This Week in Kindergarten
This Week in Kindergarten is a quick look at what's going on in Mrs. Amy London's class at Adams Elementary School.
Dr. Martin Luther King, Jr. Day
Lucas thinks the best way to be like Martin Luther King is to share your toys.
We’re all so used to the images off Dr. King speaking from pulpits or in front of the Lincoln Memorial
that it’s difficult in imagine him sharing Legos with Lucas.
But Lucas was right, and Dr. King would have been pleased to see his legacy and his lessons carried on in
the minds and hearts of kindergarten kids.
For the past week, Mrs. London’s kindergarteners have been learning about Dr. Martin Luther King.
He’s been incorporated into reading, writing, math and phonics lessons. Kindergarteners also learned about the history that lead to King’s long fight.
Mrs. London explained to them that before Dr. King, white children and children of color had to go to
different schools and different restaurants. They even had to use different water fountains.
“That’s not fair!” was the universal response, Mrs. London said.
She doesn’t go too deeply into the topic, but King’s message of love and inclusion resonates with kids.
They know what it feels like to be left out or bullied.
Lucas knew about sharing. His classmate, Addison, said “being like Martin” meant “being a hero and not
a meanie.” Others contributed “treating people the same,” “being kind” and “caring a lot.”
And Saraji, a child who clearly listens carefully to her lessons, announced that being like Martin meant
“letting everybody go to the same places.”
Dr. King would have been proud.
Making friends from six feet away
Educators call it “social emotional” learning. Parents call it “learning to get along with others” or, less formally, “stop hitting your brother.”
During a normal school year, Mrs. London’s kindergarteners would share the playground with older children. In the classroom, they’d sit around tables, working on activities together and sharing supplies.
Not this year. But here’s the thing: Teachers have always taught social emotional skills in a variety of ways. For example, many teachers use the “bucket filling” story with kids. Parents take note—you can use this at home.
Here’s the premise: Everyone, everywhere, is carrying an invisible bucket. When we express appreciation and love, and act with kindness, that helps fill up another person’s bucket. It also makes us feel good about ourselves.
Bullying, and thoughtless or mean speech dips into another person’s bucket and depletes it. Kids, and grownups, too—know what depletion feels like: It’s a sinking feeling that settles in the middle of your chest, and it comes with a sense that you are less cared for and less valuable than you really are.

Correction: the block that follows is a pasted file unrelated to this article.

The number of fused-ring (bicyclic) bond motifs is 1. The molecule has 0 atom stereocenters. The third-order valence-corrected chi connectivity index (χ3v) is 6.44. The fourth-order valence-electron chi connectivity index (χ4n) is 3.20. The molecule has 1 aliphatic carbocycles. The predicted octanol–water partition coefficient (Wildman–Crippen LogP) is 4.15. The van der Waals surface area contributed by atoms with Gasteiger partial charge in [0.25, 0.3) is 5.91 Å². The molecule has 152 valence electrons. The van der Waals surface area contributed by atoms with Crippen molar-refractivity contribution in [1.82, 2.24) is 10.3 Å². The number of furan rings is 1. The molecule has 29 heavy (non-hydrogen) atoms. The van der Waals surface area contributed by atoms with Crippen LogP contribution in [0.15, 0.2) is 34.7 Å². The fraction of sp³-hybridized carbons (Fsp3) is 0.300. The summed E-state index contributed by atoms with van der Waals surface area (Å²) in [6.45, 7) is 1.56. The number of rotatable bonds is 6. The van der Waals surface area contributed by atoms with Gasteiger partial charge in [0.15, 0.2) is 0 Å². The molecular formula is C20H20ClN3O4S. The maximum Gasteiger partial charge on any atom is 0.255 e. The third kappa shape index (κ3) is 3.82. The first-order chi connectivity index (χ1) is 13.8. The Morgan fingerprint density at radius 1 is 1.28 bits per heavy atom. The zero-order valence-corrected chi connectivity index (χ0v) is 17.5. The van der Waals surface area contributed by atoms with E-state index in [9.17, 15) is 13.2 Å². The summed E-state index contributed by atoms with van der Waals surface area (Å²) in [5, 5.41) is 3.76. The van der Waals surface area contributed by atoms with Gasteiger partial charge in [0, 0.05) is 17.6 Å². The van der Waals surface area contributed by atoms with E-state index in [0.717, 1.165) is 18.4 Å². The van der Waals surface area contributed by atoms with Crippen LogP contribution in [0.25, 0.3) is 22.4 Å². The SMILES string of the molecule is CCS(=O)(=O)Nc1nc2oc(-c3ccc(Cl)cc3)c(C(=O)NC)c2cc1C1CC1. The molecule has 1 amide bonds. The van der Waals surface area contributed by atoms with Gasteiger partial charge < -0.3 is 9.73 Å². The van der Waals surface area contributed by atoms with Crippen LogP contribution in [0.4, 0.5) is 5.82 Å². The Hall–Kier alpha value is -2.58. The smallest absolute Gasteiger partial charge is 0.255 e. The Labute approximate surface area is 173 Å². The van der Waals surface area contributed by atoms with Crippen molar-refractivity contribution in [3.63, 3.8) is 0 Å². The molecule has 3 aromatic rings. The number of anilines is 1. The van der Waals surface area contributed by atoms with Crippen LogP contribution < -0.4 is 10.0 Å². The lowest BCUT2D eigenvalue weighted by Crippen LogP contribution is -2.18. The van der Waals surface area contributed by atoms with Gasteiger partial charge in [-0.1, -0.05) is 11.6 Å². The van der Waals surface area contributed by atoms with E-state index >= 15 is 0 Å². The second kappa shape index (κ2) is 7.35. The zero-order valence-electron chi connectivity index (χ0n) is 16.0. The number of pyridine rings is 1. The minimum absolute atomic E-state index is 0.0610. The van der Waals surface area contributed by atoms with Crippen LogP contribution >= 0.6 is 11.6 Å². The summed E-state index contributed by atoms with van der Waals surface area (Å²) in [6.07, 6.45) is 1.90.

Grownups can moderate those emotions, children cannot.
Many parents worry that their kids will miss out on the “learning to get along” aspect of school because of COVID-19 restrictions. But strangely enough, those restrictions have become part of being a good friend.
On a sunny day last fall, one little girl offered her friend a hug. Her friend looked uncertain.
Then the little girl said, “Just kidding! I like you! Everybody has to be safe!”
Not only was this smart, but it was also, apparently, very funny, because they both laughed really hard, from six feet apart.
Supporting kids from a distance.
Kindergarteners are huggers. They’re high-fivers and hand holders. But this year, hugs are out, as are high fives, encouraging back pats, and holding hands.
Elbow bumps, while affirming, aren’t the same, especially when a kid is having a bad day. Feelings of affirmation, support and caring come in other ways too.
Praise from teachers makes a student smile, sit up a little taller and return to their work with renewed effort.
Teachers tend to use pre-emptive strikes. Mrs. London, kindergarten teacher at Adams Elementary has an uncanny ability to hand out kudos the moment they’re needed. Instead of waiting for a child to have a meltdown, she’ll praise a child for continuing to work through their frustration or difficulties.
Those pre-emptive strikes also take the form of praise for following the classroom rules. Mrs. London will say “Thanks for pushing in your chair, Lucas.” Lucas is happy, and the other children respond by making sure their chairs are pushed in, too.
Parents take note: This trick works at home, too.
Until Covid-19 is over, high fives and hugs are out, and parents will need to fill the gap with extra high fives and hugs at home.